Autologous reconstruction uses tissue from the patient herself to create the new breast. We can use skin, adipose tissue, and muscle from different parts of the body depending on the patient’s build. These procedures are particularly indicated when there are alterations in the thoracic skin, as in some patients undergoing radiotherapy. The reconstructed breast will increase or decrease in volume, depending on weight gain or loss.

An advantage of these procedures is that, in most cases, we avoid the use of external or artificial tissue and achieve a natural and stable result over time.

Types of autologous reconstruction


Autologous breast reconstruction using a patient’s own fat is called “lipofilling”. We use the patient’s own fat obtained by liposuction from other parts of the body (saddlebags, abdomen, and thighs) to improve and reshape the breast. Once the fat has been obtained, we subject it to a component separation process to then inject micro-grafts of fat into the breast to correct the areas that we have selected.

This technique allows treating small areas of retraction and subsidence that may appear after conservative treatment, and it can serve as a complement to breast reconstruction with implants or as an exclusive technique for breast reconstruction, associated with other autologous procedures.


In this type of reconstruction, a section of skin and fat is obtained attached to the large dorsal muscle of the back and rotated to the chest, maintaining its original vascularity.

This type of reconstruction may require the simultaneous use of a breast prosthesis or its own fat if sufficient tissue supply is not achieved to form the new breast. The scar on your back will be located at a height where it is easily covered by your bra or swimsuit. The procedure is performed under general anesthesia with a duration between 2 and 3 hours, and the hospital stay lasts 3 to 5 days.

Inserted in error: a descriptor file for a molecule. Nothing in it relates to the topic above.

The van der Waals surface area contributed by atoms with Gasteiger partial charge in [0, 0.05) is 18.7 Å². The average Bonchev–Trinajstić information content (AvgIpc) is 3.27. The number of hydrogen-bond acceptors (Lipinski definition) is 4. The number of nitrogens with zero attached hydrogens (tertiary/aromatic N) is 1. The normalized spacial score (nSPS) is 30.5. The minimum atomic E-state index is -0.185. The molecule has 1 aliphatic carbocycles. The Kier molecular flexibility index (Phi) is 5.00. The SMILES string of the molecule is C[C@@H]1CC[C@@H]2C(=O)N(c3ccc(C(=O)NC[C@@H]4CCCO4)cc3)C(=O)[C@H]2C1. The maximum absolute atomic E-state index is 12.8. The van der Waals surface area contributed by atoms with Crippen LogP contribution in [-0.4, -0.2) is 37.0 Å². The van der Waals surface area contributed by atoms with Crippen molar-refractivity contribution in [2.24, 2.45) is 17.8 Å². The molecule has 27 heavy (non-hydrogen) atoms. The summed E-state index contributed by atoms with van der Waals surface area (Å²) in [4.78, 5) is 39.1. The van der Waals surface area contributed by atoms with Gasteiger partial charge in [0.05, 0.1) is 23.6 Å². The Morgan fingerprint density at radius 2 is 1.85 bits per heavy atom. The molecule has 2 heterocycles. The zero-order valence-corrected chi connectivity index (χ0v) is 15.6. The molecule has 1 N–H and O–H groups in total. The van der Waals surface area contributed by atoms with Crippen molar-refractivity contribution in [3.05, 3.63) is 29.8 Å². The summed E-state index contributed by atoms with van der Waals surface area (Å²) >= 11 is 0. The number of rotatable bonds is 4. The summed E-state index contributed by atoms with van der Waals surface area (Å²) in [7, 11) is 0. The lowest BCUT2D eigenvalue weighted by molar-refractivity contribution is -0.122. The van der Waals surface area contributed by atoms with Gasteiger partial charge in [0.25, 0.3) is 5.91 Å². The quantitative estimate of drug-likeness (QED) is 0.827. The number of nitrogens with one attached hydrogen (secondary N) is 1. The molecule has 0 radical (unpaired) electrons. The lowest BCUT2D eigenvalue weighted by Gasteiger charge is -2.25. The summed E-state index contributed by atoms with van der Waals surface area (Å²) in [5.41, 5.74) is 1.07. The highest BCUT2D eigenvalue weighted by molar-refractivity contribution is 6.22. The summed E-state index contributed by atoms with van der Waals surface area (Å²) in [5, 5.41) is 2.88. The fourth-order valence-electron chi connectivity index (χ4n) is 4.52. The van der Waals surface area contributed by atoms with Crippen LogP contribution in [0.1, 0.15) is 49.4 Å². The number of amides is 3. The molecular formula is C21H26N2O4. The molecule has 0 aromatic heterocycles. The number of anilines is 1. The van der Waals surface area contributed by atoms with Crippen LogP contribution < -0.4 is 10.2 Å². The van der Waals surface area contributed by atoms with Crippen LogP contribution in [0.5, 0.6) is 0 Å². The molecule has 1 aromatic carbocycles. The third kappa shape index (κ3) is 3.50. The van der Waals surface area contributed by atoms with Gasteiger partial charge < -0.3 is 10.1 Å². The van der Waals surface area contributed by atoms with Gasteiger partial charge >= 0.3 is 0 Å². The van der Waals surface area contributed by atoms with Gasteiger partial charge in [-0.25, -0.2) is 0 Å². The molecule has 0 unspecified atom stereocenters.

The reconstruction is performed exclusively with skin and abdominal fat without altering the musculature. Dissection of the deep inferior epigastric artery perforator flap(DIEP) is performed. Once the free flap is obtained, it is placed in the chest, and the vessels (artery and vein) are joined to the internal mammary vessels of the chest through microsurgery. Subsequently, the tissue is remodeled to acquire the consistency and shape of a new natural-looking breast.

For planning this technique, the Breast Pathology Center has the most advanced imaging technology. Magnetic resonance imaging and vascular CT allow the study the vascularization of the tissues to be transferred, notably increasing the speed and safety of the procedure in the operating room.

The procedure lasts between 6 and 8 hours and requires an admission of 7 to 10 days.